Through its Consumer Mobility Analysis service Canalys has surveyed over 13,000 European mobile phone users on a wide range of mobility topics. Having identified strong underlying acceptance of using touch screens on phones back in April 2007, another survey in early 2008 revealed that three-quarters of consumers in countries where the iPhone had launched expressed interest in having a touch screen on their phone. Touch screens also proved to be the most popular device design when users considered their future mobile usage of applications such as playing music, using maps and web browsing. Nokia is focusing on these applications, for example through Nokia Maps and Ovi, and has led in including technologies such as GPS, but other vendors are doing a good job of conveying the impression of having innovative devices optimised for such usage.

“With competition in the smart phone space heating up, being able to introduce technology and user interface enhancements quickly is critical,” added Shepherd. “You also need to be able to integrate them seamlessly into the device to provide a great total user experience. And that means having sufficient control of development of the operating system, which Apple and RIM clearly have already. Nokia’s acquisition of Symbian should help it in this regard, regardless of what other Symbian Foundation members choose to do.”

Motorola, currently holding onto fourth place in smart phones thanks largely to its Linux-based models, recently announced it would move away from using the Symbian OS and focus more on Android. With T-Mobile’s G1 now shipping in the US and the UK, Android will appear in the Q4 smart phone numbers, but more vendors and a wider range of device designs will be needed to achieve significant global shipment levels. “While they will appeal to some, particularly professional users, research suggests that devices with large, slide-out keyboards just don’t resonate as well in the consumer market as pure touch screen designs,” Shepherd added.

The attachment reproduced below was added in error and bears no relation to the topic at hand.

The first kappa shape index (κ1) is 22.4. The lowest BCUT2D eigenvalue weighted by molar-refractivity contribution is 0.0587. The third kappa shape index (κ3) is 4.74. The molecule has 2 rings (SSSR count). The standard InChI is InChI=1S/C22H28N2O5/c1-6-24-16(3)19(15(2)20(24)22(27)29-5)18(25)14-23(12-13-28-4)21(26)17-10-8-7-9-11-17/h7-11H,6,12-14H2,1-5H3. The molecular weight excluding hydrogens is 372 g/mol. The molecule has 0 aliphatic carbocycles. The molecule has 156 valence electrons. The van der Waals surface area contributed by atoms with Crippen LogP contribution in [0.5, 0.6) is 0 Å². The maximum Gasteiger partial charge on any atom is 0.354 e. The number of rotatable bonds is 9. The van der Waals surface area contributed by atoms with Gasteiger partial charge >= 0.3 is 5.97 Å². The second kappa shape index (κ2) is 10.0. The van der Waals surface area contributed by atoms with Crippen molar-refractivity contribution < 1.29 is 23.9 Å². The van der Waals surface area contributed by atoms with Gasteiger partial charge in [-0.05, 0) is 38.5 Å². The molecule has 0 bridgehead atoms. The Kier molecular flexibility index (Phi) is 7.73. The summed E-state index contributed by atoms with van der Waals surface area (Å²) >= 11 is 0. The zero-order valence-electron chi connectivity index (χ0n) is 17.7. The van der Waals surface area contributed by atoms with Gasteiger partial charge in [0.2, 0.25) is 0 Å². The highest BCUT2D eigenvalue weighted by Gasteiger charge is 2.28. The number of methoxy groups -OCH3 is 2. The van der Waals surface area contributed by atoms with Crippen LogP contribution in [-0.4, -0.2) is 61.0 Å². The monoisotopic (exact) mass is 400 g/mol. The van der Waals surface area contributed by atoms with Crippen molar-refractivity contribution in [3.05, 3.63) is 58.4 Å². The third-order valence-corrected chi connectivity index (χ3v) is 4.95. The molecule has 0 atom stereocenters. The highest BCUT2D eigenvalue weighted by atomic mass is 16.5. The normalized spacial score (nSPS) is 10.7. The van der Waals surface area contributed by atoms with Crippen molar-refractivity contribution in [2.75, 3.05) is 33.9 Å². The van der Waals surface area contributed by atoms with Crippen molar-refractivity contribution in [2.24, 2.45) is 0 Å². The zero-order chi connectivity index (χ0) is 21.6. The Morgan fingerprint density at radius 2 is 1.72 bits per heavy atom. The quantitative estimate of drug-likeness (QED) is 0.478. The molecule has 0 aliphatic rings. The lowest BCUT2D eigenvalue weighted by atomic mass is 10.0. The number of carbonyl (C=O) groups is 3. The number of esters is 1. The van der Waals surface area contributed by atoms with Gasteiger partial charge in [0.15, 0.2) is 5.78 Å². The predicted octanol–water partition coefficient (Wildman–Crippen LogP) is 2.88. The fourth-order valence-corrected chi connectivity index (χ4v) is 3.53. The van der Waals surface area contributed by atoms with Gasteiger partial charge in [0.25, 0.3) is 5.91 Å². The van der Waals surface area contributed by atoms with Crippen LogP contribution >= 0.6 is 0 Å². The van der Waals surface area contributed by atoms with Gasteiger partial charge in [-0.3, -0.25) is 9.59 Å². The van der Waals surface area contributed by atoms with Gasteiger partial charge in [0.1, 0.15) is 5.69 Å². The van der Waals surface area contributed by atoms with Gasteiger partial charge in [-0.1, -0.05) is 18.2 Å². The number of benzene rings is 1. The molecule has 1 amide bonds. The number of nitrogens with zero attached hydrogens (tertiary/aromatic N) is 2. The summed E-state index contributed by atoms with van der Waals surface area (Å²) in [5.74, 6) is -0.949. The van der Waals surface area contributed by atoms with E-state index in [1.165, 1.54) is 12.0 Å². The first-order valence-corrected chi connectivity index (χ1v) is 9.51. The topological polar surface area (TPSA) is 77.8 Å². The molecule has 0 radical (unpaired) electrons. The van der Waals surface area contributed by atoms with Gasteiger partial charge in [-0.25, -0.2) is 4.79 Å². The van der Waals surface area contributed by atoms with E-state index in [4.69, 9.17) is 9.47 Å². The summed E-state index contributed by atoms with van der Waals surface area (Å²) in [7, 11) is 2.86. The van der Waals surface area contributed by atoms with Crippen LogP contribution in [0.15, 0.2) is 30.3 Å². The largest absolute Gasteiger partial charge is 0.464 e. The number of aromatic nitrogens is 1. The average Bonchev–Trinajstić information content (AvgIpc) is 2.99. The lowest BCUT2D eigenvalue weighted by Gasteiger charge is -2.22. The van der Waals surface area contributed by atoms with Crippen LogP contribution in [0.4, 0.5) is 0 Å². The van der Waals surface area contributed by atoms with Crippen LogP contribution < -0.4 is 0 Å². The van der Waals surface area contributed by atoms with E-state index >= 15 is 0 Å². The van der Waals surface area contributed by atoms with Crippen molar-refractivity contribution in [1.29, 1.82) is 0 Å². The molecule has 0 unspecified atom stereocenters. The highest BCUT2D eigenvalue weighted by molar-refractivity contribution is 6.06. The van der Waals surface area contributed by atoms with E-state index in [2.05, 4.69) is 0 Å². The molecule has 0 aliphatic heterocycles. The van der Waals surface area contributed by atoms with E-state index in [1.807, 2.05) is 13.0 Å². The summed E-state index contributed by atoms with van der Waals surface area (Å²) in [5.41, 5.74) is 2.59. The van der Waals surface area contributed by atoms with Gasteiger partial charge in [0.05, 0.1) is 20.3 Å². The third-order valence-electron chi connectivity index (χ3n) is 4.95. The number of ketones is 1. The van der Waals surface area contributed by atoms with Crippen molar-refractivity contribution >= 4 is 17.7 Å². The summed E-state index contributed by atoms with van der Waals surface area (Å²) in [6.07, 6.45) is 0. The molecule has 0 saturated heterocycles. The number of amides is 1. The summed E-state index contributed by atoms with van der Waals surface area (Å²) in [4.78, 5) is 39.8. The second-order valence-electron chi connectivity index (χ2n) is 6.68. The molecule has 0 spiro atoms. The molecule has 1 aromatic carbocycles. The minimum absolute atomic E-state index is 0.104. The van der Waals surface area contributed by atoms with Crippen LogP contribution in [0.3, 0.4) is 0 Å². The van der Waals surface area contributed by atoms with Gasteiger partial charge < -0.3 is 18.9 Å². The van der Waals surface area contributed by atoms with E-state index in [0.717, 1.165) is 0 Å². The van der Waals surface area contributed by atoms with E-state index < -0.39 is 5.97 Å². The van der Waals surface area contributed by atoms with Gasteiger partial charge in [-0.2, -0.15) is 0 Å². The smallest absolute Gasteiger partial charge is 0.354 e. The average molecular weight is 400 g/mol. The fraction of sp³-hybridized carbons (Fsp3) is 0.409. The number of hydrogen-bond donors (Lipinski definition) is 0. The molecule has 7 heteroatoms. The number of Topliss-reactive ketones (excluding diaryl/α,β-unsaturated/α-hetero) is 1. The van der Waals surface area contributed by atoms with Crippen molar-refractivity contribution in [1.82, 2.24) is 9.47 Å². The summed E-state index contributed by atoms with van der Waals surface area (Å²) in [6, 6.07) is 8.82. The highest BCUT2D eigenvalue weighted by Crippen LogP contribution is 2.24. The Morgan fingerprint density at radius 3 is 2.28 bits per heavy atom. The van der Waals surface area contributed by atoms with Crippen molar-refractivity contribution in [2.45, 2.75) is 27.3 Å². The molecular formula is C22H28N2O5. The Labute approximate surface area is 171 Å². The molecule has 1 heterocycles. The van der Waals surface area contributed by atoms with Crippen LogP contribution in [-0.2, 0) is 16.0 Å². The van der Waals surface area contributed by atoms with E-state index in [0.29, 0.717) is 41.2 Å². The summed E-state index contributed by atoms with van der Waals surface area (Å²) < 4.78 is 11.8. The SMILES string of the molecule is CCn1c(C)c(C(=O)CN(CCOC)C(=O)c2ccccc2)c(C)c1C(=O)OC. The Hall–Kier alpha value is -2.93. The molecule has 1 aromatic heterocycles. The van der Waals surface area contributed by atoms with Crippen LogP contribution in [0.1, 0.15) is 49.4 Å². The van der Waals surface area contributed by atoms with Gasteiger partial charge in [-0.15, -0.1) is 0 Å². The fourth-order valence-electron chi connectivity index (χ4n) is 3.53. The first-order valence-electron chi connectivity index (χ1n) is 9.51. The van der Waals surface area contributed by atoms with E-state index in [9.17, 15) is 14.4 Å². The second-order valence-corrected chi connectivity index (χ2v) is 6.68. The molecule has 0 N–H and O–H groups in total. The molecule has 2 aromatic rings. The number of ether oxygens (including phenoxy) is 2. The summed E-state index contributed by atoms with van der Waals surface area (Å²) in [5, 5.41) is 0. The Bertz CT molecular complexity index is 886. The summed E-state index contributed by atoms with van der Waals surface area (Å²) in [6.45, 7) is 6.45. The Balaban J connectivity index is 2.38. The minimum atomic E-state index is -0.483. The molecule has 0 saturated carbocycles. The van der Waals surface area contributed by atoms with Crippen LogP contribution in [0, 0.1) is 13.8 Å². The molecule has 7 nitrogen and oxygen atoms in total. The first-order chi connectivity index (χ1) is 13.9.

Looking at the Q3 smart phone market by operating system, things have got particularly interesting with the decline in shipments of Symbian devices by the key Japanese vendors, and each of the top five hardware vendors largely allied to a different OS.

Despite being overtaken by Apple globally in Q3, Microsoft has increased its share of the smart phone market year-on-year, helped by the volumes being achieved by vendors like HTC and Samsung in particular. With Android about to be thrown into the mix, Canalys expects that 2009 will see Symbian remain on top, but that it will be fairly closely fought between the other major smart phone operating systems, presenting operators and application developers with some challenges around where they deploy their resources.